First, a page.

5 excellent ideas for prefabricated housing

The Museum of Modern Art's current show, Home Delivery: Prefabricating the Modern Dwelling (through October 20) surveys the history of prefab homes in the U.S. It shows old ideas that never caught on as well as the latest in prefab home technology. An outside portion of the exhibit contains five modern prefab houses that were built especially for the show.

The word "prefab" doesn't inspire warm, fuzzy feelings in most people. In fact, it may make you think of a trailer park. But architects think that prefabricated houses — houses that are at least partially assembled away from where they're built and whose parts can be mass-produced — have potential. Their optimism is for three main reasons:

  • 1) Mass-producing parts for homes as if they were cars is more efficient than building them on-site, which makes them more environmentally friendly.
  • 2) Prefab houses tend to be smaller than most suburban dwellings, so use less energy once they're built.
  • 3) Architects think prefab houses are just plain fun — the concept lets them design modern, minimalist spaces that could be built easily for people all over the world.

Click Continue to read about some of the coolest elements from the MoMA exhibit— from walls made of bottles to one of the most compact but livable houses around.




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5. More portable than a trailer: the inflatable home.
Sure, you can move trailer homes and RVs around. But they're so heavy! In 1965, years before everything had to have the word "pod" attached to it (see the nap pod, paint pod, coffee pod and BatPod), the Archigram architecture group designed the Living Pod as the ultimate portable home. Not only is the house inflatable, but it's filled with inflatable furniture. It stands on cute little metal legs, can be packed up easily and probably will be useful for your next trip to the moon.




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4. Make your home from bottles.
More than 40 years after the Heineken bottle brick failed to catch on, Kengo Kuma designed the Water Block House, a construction made from interlocking biodegradable polymer bottles that can be filled with water. This wall was commissioned by MoMA for the exhibit — the bricks haven't been used to make a real house — but they have the advantage of being lightweight and easy to transport (like the Living Pod) when empty. Water is one of the best insulators around, and it helps keep walls stable, so the bottles should be filled once they reach the building site. While we certainly wouldn't want to live in a house made from these bottles, it's hard to deny that the wall is cool-looking. And with fuel costs rising, transporting light bricks instead of heavy ones starts seeming like a smart idea.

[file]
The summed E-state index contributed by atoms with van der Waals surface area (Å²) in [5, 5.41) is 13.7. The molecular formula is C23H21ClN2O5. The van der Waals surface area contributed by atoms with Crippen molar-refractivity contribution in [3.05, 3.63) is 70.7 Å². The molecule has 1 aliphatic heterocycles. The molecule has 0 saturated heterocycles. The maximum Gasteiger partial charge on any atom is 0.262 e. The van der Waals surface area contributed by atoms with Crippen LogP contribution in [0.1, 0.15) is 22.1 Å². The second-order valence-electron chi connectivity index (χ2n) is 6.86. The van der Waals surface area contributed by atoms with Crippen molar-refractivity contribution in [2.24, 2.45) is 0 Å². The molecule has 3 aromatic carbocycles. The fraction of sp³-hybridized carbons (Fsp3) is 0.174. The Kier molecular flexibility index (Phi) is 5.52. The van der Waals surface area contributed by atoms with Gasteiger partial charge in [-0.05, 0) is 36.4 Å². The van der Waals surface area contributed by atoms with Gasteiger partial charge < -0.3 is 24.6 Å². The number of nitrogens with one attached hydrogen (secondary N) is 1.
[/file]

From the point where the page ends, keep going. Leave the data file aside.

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3. Live in a very, very small space.
The Micro Compact Home (M-CH) is 76 square feet yet can house two people and contains a dining-room table that seats five comfortably. Sure, living in it would be a kind of like being a stowaway in a train's sleeper car every day, but these little houses show that with a little ingenuity, a lot can be made from a very small footprint. The M-CH contains two flat-screen TVs, a bathroom with shower, a kitchen, and even a closet. It's set up with solar panels and a pole for a small wind turbine — the two should provide enough power for the house to operate off of the grid since its energy needs are so small. It'll do more than just save electricity, however: Since the house is so small it discourages its owners for accumulating more and more stuff. The M-CH is more than just a concept and museum exhibit — German students have actually spent several months living in them, and they're available for purchase for around $38,700 here.




2. Forget "external fasteners" (i.e. nails).
When the government tried to provide low-cost, quickly-assembled housing for victims of Hurricane Katrina, things didn't turn out so well. Things might have been different if, instead of providing hastily constructed formaldehyde-filled trailers, FEMA had provided hastily constructed prefab houses like this "digitally constructed" house designed by a professor and students at the MIT School of Architecture. The parts for this house can all be created with a a portable laser cutter like pieces of a puzzle and and assembled in jigsaw-puzzle fashion using only a rubber mallet — no nails required. Even though the house can be built quickly and with very few materials, it still reflects New Orleans's architectural heritage better than any RV.

flatform.jpgOf course, eschewing nails and glue is not a new strategy — just think of an antique chest of drawers or Lincoln Logs. But the prefab exhibit shows that designers are being creative with the concept. Take this Flatform wall, commissioned by MoMA for the exhibit. It's a wall stamped from standard-sized sheets of stainless steel. Its flat components are "cut, scored and folded to assemble structures without external fasteners." Modern computer modeling is letting us leave nails behind not just for materials like carefully cut wood but for mass-produced commodities like metal sheets.




1. Make your walls out of cellophane (and fill them with solar panels).
The star of this show is Kieran Timberlake Associates’ four-story Cellophane House. Running with scissors would be a definite no-no in this house because, true to it's name, the two side walls of the building are made from "next generation smart-wrap film." Why do the architects do this? Because they can. Also, the material is lighter, more portable and flexible than industrial glass. The walls are seamless (literally) and transparent so that you can really see the frame of the house beneath them. They're also filled with small solar panels that help to power the building. Learn more about the ideas behind the Cellophane House here.